The desert is a region of extremes. It is usually extremely dry, extremely remote and extremely hot. It can also be extremely cold at night (especially in the winter), extremely windy (especially in the summer), and prone to flash flooding in the spring.
Desert, term applied to regions of the earth that are characterized by less than 254 mm (10 in) of annual rainfall, an evaporation rate that exceeds precipitation, and, in most cases, a high average temperature.
Because of a lack of moisture in the soil and low humidity in the atmosphere, most of the sunlight penetrates to the ground.
Daytime temperatures can reach 55° C (131° F) in the shade.
At night the desert floor radiates heat back to the atmosphere, and the temperature can drop to near freezing.
Desert plants have evolve-d ways of conserving and efficiently using the water available to them.
Some flowering desert plants are ephemeral; they live for a few days at most. Their seeds lie dormant in the soil, sometimes for years, until a soaking rain enables them to germinate and quickly bloom.
Among the desert animals, the few amphibian species are capable of long-term dormancy during dry periods. When the rains come, they mature rapidly, mate, and lay eggs.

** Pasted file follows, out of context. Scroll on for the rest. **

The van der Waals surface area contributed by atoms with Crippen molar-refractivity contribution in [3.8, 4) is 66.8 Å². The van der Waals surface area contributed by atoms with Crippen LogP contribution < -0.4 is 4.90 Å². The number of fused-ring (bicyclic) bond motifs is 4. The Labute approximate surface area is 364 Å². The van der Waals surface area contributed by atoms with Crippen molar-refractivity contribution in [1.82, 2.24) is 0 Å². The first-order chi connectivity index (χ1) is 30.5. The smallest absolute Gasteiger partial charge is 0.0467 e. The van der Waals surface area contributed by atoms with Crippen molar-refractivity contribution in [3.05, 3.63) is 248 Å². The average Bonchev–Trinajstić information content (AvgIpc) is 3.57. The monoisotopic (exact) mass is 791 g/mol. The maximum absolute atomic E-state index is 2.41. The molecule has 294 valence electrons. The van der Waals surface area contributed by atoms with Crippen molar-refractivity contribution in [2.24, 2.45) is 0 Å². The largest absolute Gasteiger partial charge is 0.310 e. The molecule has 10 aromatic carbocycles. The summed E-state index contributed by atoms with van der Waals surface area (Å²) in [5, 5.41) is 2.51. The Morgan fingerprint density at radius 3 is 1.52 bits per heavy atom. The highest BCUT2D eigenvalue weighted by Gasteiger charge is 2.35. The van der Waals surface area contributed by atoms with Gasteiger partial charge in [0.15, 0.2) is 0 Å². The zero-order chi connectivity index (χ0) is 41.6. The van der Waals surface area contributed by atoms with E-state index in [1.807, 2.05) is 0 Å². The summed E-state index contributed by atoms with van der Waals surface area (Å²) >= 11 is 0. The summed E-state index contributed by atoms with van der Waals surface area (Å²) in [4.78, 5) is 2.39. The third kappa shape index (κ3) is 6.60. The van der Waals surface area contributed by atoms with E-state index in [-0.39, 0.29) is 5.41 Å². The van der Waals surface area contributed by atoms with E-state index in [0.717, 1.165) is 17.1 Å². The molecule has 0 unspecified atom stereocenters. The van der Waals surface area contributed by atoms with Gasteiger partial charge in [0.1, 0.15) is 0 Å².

Many birds and rodents reproduce only during or following periods of winter rain that stimulate the growth of vegetation. Some desert rodents, such as the North American kangaroo rat and the African gerbil, feed on dry seeds; their metabolic processes are extremely efficient at conserving and recycling water, and their urine is highly concentrated. A number of desert mammals, such as the camel, are able to withstand considerable dehydration.
Most desert mammals and reptiles are nocturnal, remaining in cool underground burrows or in the shade by day.
Some desert reptiles, such as the horned toad, can control their metabolic heat production by varying their rate of heartbeat and the rate of body metabolism.
Some mammals, among them the desert oryx, vary their body temperatures, storing heat by day and releasing it at night.
LOCATION Location Name of desert Indian, Pakistan Thar S.W. USA, Mexico Sonoran North Africa Sahara Argentina, South America Monte S.W. USA Mojave S.W. Africa Kalahari Mexico/S.W. USA Chihuahuan Arabian Peninsula Arabian Desert Australia Great Sandy Desert, Great Victoria, Simpson, Gibson, Tanami